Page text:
By Pepper Parr

BURLINGTON, ON  July 31, 2012  August is always a great month for Burlington and things to do.  Along with the traditional, this year there will be a series of events that tie into the War of 1812 festivities and what that historical event meant to Burlington.

While Joseph Brant gets most of the historical attention in this city – having a museum with your name on it will do that – this year Brant’s son, John will be featured because of his relationship with General Sir Isaac Brock and the Battle of Queenston Heights.

John Brant will meet with Sir Isaac at the Annual Brant Day event held at LaSalle Park, Monday, August 6th; 10 am to 5 pm, as part of a re-enactment

Brant had seven children – Burlington Streets are named after two sons and a daughter – John, James and Elizabeth Street.  John became almost as heavily involved in native affairs as his Father was.  Joseph Brant was not alive during the Wars of 1812 – he died in 1807.

Three men who played critical roles in the War of 1812 – especially the Queenton Height battle. John Brant, son of Joseph Brant and John Norton along with General Sir Isaac Brock were part of the early War of 1812 battles

His son John took part in the battle at Queenston Heights where Brock lost his life.  John Norton, a young man who,  while born British, became a Mohawk and was tutored and guided by Joseph Brant will also be a part of the re-enactments

John Brant survived the battle at Queenston Heights and went on to become the first native to be elected to the Ontario Legislature and played a large role in the development of the Grand River reserve that his Father first negotiated with the British government.

The day will be rich with history and pageantry and the Brant family will be front and centre – not always something that happens at LaSalle Park during their annual Brant Day events. Along with the re-enactments, there will be a military skirmish, native culture interpretation, traditional artisans and much more.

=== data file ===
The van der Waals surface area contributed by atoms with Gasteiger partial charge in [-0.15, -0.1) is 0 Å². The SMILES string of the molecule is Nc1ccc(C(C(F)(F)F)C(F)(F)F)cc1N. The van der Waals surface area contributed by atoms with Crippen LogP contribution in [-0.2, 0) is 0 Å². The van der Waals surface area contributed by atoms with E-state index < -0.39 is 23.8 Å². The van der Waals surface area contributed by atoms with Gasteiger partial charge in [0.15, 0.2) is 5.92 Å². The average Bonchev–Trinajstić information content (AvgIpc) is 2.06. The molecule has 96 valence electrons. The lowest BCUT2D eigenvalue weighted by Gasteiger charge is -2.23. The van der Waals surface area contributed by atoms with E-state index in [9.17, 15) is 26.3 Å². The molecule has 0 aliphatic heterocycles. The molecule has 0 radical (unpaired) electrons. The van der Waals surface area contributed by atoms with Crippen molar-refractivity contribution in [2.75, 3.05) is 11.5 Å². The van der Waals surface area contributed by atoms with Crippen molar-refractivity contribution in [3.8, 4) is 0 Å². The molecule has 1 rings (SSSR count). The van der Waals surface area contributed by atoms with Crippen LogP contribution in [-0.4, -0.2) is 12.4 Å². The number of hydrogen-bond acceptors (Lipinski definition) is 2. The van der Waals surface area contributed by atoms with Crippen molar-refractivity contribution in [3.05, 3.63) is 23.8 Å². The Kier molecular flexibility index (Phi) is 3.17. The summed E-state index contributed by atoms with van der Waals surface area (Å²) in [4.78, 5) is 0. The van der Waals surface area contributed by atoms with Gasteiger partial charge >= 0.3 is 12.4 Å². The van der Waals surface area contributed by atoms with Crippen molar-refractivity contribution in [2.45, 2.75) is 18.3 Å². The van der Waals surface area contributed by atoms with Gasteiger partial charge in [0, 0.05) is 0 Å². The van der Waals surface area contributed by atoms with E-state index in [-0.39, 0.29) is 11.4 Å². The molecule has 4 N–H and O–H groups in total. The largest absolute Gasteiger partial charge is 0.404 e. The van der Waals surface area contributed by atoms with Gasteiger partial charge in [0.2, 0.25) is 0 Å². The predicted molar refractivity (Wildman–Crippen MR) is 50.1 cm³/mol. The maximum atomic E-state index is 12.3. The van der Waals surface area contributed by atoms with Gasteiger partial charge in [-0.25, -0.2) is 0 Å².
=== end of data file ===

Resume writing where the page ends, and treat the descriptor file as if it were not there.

The day after, Tuesday, August 7th, from  10 am to 2 pm,  at the Dundurn National Historic Site, Hamilton, Brock will  meet with David Beasley – historian and descendant of Burlington Heights landowner.

The Hamilton Military Museum and Dundurn Castle’s main floor and basement will be open for FREE self-guided tours. Live music with Muddy York and talks by David Beasley will happen during the day. Let the kids dress-up and be part of military drills or enjoy tours of the grounds and garden. Come out for this free day of festivities!

Burlington Heights and what are called the Burlington Races are the significant events as far as Burlington’s involvement in the War of 1812 is concerned.  There is a spot on the Heights where one can stand and see past the Skyway and into Burlington where several warship battles took place that many believe the War of 1812 was won by the British.

The War of 1812 was the first war the Americans declared on anyone – and they lost that one.  Not something the Americans are all that keen to admit.

The Brock Walk is a government of Ontario tourism sponsored event that brings our history to a level we can easily understand.  Burlington’s geography  actually played a large and very significant role in that war.

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They are out there again – trying to scam seniors of their savings. If the “bank inspector” calls – demand to see him at his office.

By Pepper Parr

BURLINGTON, ON July 31, 2012    The Bank Investigator Scam is back.  And as they usually do- they target vulnerable trusting seniors who have savings they need tucked away.  Some slickster wants to take that money from you and will call saying he is an Inspector with the bank and needs your help.

Tell him you’d love to help him and then ask which branch you can meet him or her at.  Then call the police.

The Halton Regional Police Service is warning seniors about a “Bank Investigator Scam”.  The Canadian Anti-Fraud Centre (formerly known as Phone Busters) recently reported over 100 complaints with reported losses to victims of 1/2 million dollars.